The Alberta Court of Appeal has recognized a gay man as the parent of a 10-year-old child that he didn’t biologically father.
The landmark July 5 decision upheld a 2011 ruling and put an end to a messy seven-year custody battle between the man, Mr H, whose full name has been withheld to protect the child; his partner and the biological father of the child, Mr R; and the birth mother, Ms D.
The case has raised questions about the constitutionality of Alberta’s Family Law Act and its predecessor, the Domestic Relations Act.
In his fight to be declared a legal guardian of the child, Mr H claimed that Alberta legislation discriminated against him based on his gender and sexual orientation because provincial law determined legal male parentage on the existence of a spousal or common-law relationship with the birth mother.
According to the custody arrangement made between the adults — which was never formalized in writing — it was agreed that the child born to Ms D through assisted conception with Mr R’s sperm would be given to Mr R and Mr H.
The gay men raised the girl for the first three years of her life, with Ms D and her partner, Ms C, having regular contact with the child.
But when the men separated in 2006, the biological parents drew up a new agreement making them legal guardians of the child, with Mr R having primary custody.
Mr H was denied access to the child.
Mr H argued that, in denying him standing as the second father, the law was discriminatory.
The court agreed, and, in December 2011, Justice Suzanne Bensler determined that the Domestic Relations Act, in effect at the time of the child’s birth, infringed on Mr H’s Charter rights.
“I find that the Domestic Relations Act [DRA] discriminates against the Applicant on the basis of gender and sexual orientation, in contravention of his Charter rights,” the judge ruled.
“The Act failed to contemplate parenting situations involving same-sex couples, and as such, the applicant was denied the benefit of the parental presumptions,” she continued.
“The DRA bases male parentage on the existence of a spousal or common-law relationship with the birth mother; an occurrence that will never be realized in a same-sex relationship,” Bensler added before ruling in favour of Mr H as “both a father and a guardian of child S.”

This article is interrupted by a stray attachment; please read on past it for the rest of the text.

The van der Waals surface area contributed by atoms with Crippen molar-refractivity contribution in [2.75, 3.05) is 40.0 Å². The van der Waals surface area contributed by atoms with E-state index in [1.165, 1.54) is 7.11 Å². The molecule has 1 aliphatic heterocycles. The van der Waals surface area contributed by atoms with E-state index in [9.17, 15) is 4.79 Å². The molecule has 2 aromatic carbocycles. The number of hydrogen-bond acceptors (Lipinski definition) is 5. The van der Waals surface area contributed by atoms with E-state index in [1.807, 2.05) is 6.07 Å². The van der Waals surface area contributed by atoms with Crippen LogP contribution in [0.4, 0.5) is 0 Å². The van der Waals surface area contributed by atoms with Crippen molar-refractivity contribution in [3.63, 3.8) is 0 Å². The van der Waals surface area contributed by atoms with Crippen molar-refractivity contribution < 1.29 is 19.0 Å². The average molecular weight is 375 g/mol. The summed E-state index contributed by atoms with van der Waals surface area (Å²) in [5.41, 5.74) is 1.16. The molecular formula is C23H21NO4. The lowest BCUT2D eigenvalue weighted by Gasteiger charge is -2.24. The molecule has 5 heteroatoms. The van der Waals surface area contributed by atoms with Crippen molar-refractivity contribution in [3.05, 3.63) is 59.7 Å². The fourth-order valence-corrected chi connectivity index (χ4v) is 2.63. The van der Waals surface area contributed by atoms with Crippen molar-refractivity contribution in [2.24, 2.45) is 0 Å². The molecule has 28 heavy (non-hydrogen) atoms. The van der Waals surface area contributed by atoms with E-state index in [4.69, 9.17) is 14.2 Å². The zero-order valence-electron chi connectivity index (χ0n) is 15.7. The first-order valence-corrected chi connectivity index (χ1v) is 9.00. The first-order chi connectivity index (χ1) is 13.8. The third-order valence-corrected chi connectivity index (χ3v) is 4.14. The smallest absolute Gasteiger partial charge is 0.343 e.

Lesbian lawyer barbara findlay applauds last month’s appeal-court decision to uphold the 2011 ruling.
“I am pleased that the courts in Alberta are recognizing the rights of families created by lesbians and gay men, even when the legislation doesn’t make provision for them,” findlay says from her office in Vancouver.
British Columbia’s parental laws are more inclusive toward gay couples than other jurisdictions in the country, adds findlay (who prefers her name spelled in lower case).
“In BC we have a brand new law, the Family Law Act, which came into effect in March and which spells out that a child can have several parents, as long as they make an agreement before the child is conceived. So we are, in some ways, ahead of the curve in relation to other provinces in Canada,” she says.
Under BC’s new law, sperm or egg donors will have no legal liability or responsibility, unless all parties specifically declare otherwise in a written contract. Surrogate mothers will also be able to sign a legal contract giving away their rights or responsibilities, before the child is born.
“It creates the possibility, for the first time in BC, of a multiparent family of up to as many as five people. Normally, the family law has only ever recognized two parents for a child upon birth, but in this act it could have as many as five,” Vancouver family law lawyer Dennis Dahl told Xtra last May.
But with the new act come potential snags, experts say.
“People may start out thinking, ‘We’re all friends,’ but things can turn,” family lawyer Agnes Huang warns. “People are going to have to have much more detailed agreements to understand what everyone’s roles will be. I think it creates a lot more complications.”
“There are pitfalls,” findlay agrees.
“So anyone contemplating a queer blended family should talk to a lawyer before they start,” she advises. “Otherwise you may find that the law doesn’t acknowledge you as parents in the way you intend, or the law does recognize parents but not the ones you want to be recognized.”